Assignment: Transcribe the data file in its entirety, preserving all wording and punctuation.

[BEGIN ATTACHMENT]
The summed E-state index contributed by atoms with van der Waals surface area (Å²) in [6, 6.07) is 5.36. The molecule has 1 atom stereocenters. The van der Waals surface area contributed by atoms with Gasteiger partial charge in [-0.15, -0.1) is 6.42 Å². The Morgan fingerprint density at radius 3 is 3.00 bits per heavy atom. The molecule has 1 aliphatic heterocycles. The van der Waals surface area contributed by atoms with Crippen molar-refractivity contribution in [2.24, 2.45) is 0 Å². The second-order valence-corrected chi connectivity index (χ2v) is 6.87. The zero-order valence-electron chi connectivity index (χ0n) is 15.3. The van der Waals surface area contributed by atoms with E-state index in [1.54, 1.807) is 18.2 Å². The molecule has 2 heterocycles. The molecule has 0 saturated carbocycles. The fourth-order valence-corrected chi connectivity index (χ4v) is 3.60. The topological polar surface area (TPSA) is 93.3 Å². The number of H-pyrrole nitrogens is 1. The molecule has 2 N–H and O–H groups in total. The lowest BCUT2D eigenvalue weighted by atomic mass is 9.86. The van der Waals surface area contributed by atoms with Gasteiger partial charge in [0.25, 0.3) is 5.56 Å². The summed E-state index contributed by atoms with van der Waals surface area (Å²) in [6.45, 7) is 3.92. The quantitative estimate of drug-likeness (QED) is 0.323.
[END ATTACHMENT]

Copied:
The summed E-state index contributed by atoms with van der Waals surface area (Å²) in [6, 6.07) is 5.36. The molecule has 1 atom stereocenters. The van der Waals surface area contributed by atoms with Gasteiger partial charge in [-0.15, -0.1) is 6.42 Å². The Morgan fingerprint density at radius 3 is 3.00 bits per heavy atom. The molecule has 1 aliphatic heterocycles. The van der Waals surface area contributed by atoms with Crippen molar-refractivity contribution in [2.24, 2.45) is 0 Å². The second-order valence-corrected chi connectivity index (χ2v) is 6.87. The zero-order valence-electron chi connectivity index (χ0n) is 15.3. The van der Waals surface area contributed by atoms with E-state index in [1.54, 1.807) is 18.2 Å². The molecule has 2 heterocycles. The molecule has 0 saturated carbocycles. The fourth-order valence-corrected chi connectivity index (χ4v) is 3.60. The topological polar surface area (TPSA) is 93.3 Å². The number of H-pyrrole nitrogens is 1. The molecule has 2 N–H and O–H groups in total. The lowest BCUT2D eigenvalue weighted by atomic mass is 9.86. The van der Waals surface area contributed by atoms with Gasteiger partial charge in [0.25, 0.3) is 5.56 Å². The summed E-state index contributed by atoms with van der Waals surface area (Å²) in [6.45, 7) is 3.92. The quantitative estimate of drug-likeness (QED) is 0.323.